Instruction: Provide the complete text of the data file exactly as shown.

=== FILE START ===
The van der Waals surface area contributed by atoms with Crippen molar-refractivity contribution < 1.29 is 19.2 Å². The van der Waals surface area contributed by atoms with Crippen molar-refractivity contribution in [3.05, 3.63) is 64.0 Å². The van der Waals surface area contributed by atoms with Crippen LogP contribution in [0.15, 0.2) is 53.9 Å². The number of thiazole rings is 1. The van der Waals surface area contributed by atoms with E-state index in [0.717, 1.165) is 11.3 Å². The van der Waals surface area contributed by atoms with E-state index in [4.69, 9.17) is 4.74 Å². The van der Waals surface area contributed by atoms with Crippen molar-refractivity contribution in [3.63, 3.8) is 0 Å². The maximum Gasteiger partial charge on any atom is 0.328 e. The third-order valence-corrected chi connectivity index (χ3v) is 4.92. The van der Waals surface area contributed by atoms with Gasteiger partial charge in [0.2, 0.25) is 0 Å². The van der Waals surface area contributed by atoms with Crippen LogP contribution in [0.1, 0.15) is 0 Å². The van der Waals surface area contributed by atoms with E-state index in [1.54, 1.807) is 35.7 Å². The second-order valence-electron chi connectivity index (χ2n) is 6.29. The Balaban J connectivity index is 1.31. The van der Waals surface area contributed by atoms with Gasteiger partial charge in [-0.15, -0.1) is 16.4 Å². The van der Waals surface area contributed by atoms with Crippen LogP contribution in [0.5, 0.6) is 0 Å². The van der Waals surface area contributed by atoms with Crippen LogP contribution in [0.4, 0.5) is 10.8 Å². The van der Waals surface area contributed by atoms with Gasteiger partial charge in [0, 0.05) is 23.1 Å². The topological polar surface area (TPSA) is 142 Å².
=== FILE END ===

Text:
The van der Waals surface area contributed by atoms with Crippen molar-refractivity contribution < 1.29 is 19.2 Å². The van der Waals surface area contributed by atoms with Crippen molar-refractivity contribution in [3.05, 3.63) is 64.0 Å². The van der Waals surface area contributed by atoms with Crippen LogP contribution in [0.15, 0.2) is 53.9 Å². The number of thiazole rings is 1. The van der Waals surface area contributed by atoms with E-state index in [0.717, 1.165) is 11.3 Å². The van der Waals surface area contributed by atoms with E-state index in [4.69, 9.17) is 4.74 Å². The van der Waals surface area contributed by atoms with Crippen molar-refractivity contribution in [3.63, 3.8) is 0 Å². The maximum Gasteiger partial charge on any atom is 0.328 e. The third-order valence-corrected chi connectivity index (χ3v) is 4.92. The van der Waals surface area contributed by atoms with Gasteiger partial charge in [0.2, 0.25) is 0 Å². The van der Waals surface area contributed by atoms with Crippen LogP contribution in [0.1, 0.15) is 0 Å². The van der Waals surface area contributed by atoms with E-state index in [1.54, 1.807) is 35.7 Å². The second-order valence-electron chi connectivity index (χ2n) is 6.29. The Balaban J connectivity index is 1.31. The van der Waals surface area contributed by atoms with Gasteiger partial charge in [-0.15, -0.1) is 16.4 Å². The van der Waals surface area contributed by atoms with Crippen LogP contribution in [0.5, 0.6) is 0 Å². The van der Waals surface area contributed by atoms with Crippen LogP contribution in [0.4, 0.5) is 10.8 Å². The van der Waals surface area contributed by atoms with Gasteiger partial charge in [0, 0.05) is 23.1 Å². The topological polar surface area (TPSA) is 142 Å².